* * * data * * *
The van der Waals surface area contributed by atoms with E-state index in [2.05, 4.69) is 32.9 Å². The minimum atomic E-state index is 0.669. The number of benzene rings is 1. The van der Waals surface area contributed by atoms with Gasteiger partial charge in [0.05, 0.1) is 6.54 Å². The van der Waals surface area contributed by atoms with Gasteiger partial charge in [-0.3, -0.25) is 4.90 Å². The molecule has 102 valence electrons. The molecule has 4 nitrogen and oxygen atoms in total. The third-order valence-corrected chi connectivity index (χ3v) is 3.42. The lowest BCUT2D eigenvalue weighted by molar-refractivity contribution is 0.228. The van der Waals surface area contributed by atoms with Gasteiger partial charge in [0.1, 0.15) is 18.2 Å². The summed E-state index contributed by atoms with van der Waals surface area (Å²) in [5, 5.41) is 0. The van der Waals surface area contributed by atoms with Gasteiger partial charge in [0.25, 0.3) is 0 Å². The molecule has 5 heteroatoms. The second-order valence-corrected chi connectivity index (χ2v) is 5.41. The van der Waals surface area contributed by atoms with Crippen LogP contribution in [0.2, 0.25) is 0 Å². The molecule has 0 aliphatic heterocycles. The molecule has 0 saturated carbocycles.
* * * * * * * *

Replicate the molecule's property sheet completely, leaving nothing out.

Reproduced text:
The van der Waals surface area contributed by atoms with E-state index in [2.05, 4.69) is 32.9 Å². The minimum atomic E-state index is 0.669. The number of benzene rings is 1. The van der Waals surface area contributed by atoms with Gasteiger partial charge in [0.05, 0.1) is 6.54 Å². The van der Waals surface area contributed by atoms with Gasteiger partial charge in [-0.3, -0.25) is 4.90 Å². The molecule has 102 valence electrons. The molecule has 4 nitrogen and oxygen atoms in total. The third-order valence-corrected chi connectivity index (χ3v) is 3.42. The lowest BCUT2D eigenvalue weighted by molar-refractivity contribution is 0.228. The van der Waals surface area contributed by atoms with Gasteiger partial charge in [0.1, 0.15) is 18.2 Å². The summed E-state index contributed by atoms with van der Waals surface area (Å²) in [5, 5.41) is 0. The van der Waals surface area contributed by atoms with Gasteiger partial charge in [0.25, 0.3) is 0 Å². The molecule has 5 heteroatoms. The second-order valence-corrected chi connectivity index (χ2v) is 5.41. The van der Waals surface area contributed by atoms with Crippen LogP contribution in [0.2, 0.25) is 0 Å². The molecule has 0 aliphatic heterocycles. The molecule has 0 saturated carbocycles.